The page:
This is why it is reasonable to dump organics in areas of good flow with small existing nutrient loads. But in areas where loads are concentrated, it makes perfect sense to not add to the problem.
If we were talking heavy metals or other items that concentrate over time, I would generally agree.

If we were talking 1000boats in a harbor 1/2 mile in diameter, I would generally agree.

Organic waste is only a pollutant if dumped in huge quantities on a regular basis. Even "sensitive" areas can absorb and process large quantities (at least in terms of what could be generated by typical cruising situations) of organic materials very quickly.

Point source and large scale non-point source (ie: farming) are still by far the biggest sources and the easiest to go after technologically. The problem is they are better organized politically. Cruisers are generally not politically connected so it's easier for them to divert attention by refocusing limited resources going after holding tanks dumped 2.5miles offshore. Also many of the rules were intended for large ships which historically would dump waste by the thousands of gallons.

In 99.999% of harbors, the stray orange peel is going to have no impact and will be broken down long before there are enough boats dumping orange peels to have any impact. In fact, you will be hard pressed to show a location where it will have an impact.

(note: in a busy harbor, there is an aestetic impact but that is much different from an ecological impact.)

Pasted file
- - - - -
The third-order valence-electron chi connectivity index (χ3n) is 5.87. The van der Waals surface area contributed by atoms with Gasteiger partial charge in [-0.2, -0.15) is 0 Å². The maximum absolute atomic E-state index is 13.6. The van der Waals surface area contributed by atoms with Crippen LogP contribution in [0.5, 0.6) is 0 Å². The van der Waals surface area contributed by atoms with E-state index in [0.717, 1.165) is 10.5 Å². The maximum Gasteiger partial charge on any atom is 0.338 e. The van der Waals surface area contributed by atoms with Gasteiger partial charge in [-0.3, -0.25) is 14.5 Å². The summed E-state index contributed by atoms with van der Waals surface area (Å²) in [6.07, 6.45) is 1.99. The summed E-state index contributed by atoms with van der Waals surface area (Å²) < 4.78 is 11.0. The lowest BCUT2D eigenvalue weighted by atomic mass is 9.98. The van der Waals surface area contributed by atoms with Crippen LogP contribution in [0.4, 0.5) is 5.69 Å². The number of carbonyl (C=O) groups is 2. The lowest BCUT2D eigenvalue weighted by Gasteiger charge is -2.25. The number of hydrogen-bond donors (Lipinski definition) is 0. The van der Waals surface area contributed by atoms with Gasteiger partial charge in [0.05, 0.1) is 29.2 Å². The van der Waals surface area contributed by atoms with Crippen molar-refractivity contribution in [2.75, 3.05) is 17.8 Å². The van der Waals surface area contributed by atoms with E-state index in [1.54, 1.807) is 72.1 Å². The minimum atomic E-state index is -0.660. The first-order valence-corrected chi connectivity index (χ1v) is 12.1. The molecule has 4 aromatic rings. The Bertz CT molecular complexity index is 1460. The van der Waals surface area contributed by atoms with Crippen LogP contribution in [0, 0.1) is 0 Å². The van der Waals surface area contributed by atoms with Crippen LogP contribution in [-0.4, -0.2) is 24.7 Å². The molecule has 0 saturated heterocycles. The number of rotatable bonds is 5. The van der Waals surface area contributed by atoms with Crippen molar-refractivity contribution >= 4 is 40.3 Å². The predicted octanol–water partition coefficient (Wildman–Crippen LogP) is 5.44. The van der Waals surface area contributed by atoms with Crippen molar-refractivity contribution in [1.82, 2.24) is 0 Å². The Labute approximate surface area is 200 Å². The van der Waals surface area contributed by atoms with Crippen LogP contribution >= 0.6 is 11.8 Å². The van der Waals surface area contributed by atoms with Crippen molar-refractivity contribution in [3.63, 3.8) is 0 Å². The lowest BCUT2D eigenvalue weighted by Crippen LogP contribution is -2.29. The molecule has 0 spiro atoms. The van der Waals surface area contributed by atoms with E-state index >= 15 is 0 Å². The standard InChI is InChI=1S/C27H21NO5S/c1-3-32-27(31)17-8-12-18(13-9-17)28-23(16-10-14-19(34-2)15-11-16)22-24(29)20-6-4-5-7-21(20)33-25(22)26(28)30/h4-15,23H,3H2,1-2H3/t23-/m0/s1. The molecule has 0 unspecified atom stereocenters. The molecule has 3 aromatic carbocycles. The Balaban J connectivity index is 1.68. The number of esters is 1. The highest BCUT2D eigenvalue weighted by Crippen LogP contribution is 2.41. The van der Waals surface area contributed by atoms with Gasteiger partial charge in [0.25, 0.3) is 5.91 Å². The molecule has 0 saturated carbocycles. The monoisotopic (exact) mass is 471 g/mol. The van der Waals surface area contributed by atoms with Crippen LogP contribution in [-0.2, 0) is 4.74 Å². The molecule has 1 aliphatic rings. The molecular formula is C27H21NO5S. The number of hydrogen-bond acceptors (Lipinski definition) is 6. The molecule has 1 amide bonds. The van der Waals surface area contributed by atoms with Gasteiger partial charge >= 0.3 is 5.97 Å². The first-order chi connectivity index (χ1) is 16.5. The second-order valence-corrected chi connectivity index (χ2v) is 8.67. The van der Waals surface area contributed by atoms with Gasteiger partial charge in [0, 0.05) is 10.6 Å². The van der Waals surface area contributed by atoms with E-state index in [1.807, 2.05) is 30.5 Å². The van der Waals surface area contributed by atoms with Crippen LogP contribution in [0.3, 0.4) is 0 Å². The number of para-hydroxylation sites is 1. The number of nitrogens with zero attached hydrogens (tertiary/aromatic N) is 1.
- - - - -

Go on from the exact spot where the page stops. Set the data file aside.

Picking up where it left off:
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Old 23-11-2016, 06:02   #128
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Re: Dealing with galley scraps at anchor?

Somebody better tell all the coconut palms to quit dropping all that fruit and polluting my water!
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Old 23-11-2016, 06:12   #129
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Re: Dealing with galley scraps at anchor?

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Somebody better tell all the coconut palms to quit dropping all that fruit and polluting my water!
Disgusting isn't! How they willfully pollute all those beautiful beaches!
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Old 23-11-2016, 12:44   #130
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Re: Dealing with galley scraps at anchor?

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Originally Posted by valhalla360 View Post
If we were talking heavy metals or other items that concentrate over time, I would generally agree.

If we were talking 1000boats in a harbor 1/2 mile in diameter, I would generally agree.

Organic waste is only a pollutant if dumped in huge quantities on a regular basis. Even "sensitive" areas can absorb and process large quantities (at least in terms of what could be generated by typical cruising situations) of organic materials very quickly.

Point source and large scale non-point source (ie: farming) are still by far the biggest sources and the easiest to go after technologically. The problem is they are better organized politically. Cruisers are generally not politically connected so it's easier for them to divert attention by refocusing limited resources going after holding tanks dumped 2.5miles offshore. Also many of the rules were intended for large ships which historically would dump waste by the thousands of gallons.

In 99.999% of harbors, the stray orange peel is going to have no impact and will be broken down long before there are enough boats dumping orange peels to have any impact. In fact, you will be hard pressed to show a location where it will have an impact.

(note: in a busy harbor, there is an aestetic impact but that is much different from an ecological impact.)
I don’t agree that just because someone is doing something that is worse, somehow this justifies me to do something less worse. And I would quibble with your scales -- but basically I agree with your analysis here.